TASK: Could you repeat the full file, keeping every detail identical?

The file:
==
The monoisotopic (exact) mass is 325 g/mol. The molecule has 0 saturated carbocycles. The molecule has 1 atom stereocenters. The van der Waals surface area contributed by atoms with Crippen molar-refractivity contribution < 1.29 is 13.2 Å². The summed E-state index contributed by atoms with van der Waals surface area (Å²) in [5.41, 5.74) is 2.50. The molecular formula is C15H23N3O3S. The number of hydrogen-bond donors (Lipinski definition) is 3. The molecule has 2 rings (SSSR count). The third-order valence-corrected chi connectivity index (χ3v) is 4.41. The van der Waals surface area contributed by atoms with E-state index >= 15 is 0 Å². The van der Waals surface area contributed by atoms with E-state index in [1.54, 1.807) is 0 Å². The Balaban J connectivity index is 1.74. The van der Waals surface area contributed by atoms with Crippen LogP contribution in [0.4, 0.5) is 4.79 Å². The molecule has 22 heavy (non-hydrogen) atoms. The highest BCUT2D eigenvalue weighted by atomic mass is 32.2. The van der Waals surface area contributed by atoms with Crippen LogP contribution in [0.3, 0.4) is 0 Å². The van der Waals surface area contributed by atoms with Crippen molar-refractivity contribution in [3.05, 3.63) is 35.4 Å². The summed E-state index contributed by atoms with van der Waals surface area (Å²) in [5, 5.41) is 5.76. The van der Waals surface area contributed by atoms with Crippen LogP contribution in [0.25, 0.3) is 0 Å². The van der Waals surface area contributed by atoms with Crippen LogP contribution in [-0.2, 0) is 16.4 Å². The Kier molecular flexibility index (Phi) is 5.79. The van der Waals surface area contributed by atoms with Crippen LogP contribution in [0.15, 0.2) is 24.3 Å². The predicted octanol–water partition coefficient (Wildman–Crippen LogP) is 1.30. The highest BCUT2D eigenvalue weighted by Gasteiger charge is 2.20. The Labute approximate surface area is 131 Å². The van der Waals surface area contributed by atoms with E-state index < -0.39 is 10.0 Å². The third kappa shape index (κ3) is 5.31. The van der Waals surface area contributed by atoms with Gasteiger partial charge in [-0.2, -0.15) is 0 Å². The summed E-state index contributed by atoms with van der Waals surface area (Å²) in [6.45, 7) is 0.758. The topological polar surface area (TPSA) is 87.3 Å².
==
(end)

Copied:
The monoisotopic (exact) mass is 325 g/mol. The molecule has 0 saturated carbocycles. The molecule has 1 atom stereocenters. The van der Waals surface area contributed by atoms with Crippen molar-refractivity contribution < 1.29 is 13.2 Å². The summed E-state index contributed by atoms with van der Waals surface area (Å²) in [5.41, 5.74) is 2.50. The molecular formula is C15H23N3O3S. The number of hydrogen-bond donors (Lipinski definition) is 3. The molecule has 2 rings (SSSR count). The third-order valence-corrected chi connectivity index (χ3v) is 4.41. The van der Waals surface area contributed by atoms with E-state index >= 15 is 0 Å². The van der Waals surface area contributed by atoms with E-state index in [1.54, 1.807) is 0 Å². The Balaban J connectivity index is 1.74. The van der Waals surface area contributed by atoms with Crippen LogP contribution in [0.4, 0.5) is 4.79 Å². The molecule has 22 heavy (non-hydrogen) atoms. The highest BCUT2D eigenvalue weighted by atomic mass is 32.2. The van der Waals surface area contributed by atoms with Crippen LogP contribution in [0.3, 0.4) is 0 Å². The van der Waals surface area contributed by atoms with Crippen molar-refractivity contribution in [3.05, 3.63) is 35.4 Å². The summed E-state index contributed by atoms with van der Waals surface area (Å²) in [5, 5.41) is 5.76. The van der Waals surface area contributed by atoms with Crippen LogP contribution in [0.25, 0.3) is 0 Å². The van der Waals surface area contributed by atoms with Crippen LogP contribution in [-0.2, 0) is 16.4 Å². The Kier molecular flexibility index (Phi) is 5.79. The van der Waals surface area contributed by atoms with Crippen LogP contribution in [0.15, 0.2) is 24.3 Å². The predicted octanol–water partition coefficient (Wildman–Crippen LogP) is 1.30. The highest BCUT2D eigenvalue weighted by Gasteiger charge is 2.20. The Labute approximate surface area is 131 Å². The van der Waals surface area contributed by atoms with E-state index < -0.39 is 10.0 Å². The third kappa shape index (κ3) is 5.31. The van der Waals surface area contributed by atoms with Gasteiger partial charge in [-0.2, -0.15) is 0 Å². The summed E-state index contributed by atoms with van der Waals surface area (Å²) in [6.45, 7) is 0.758. The topological polar surface area (TPSA) is 87.3 Å².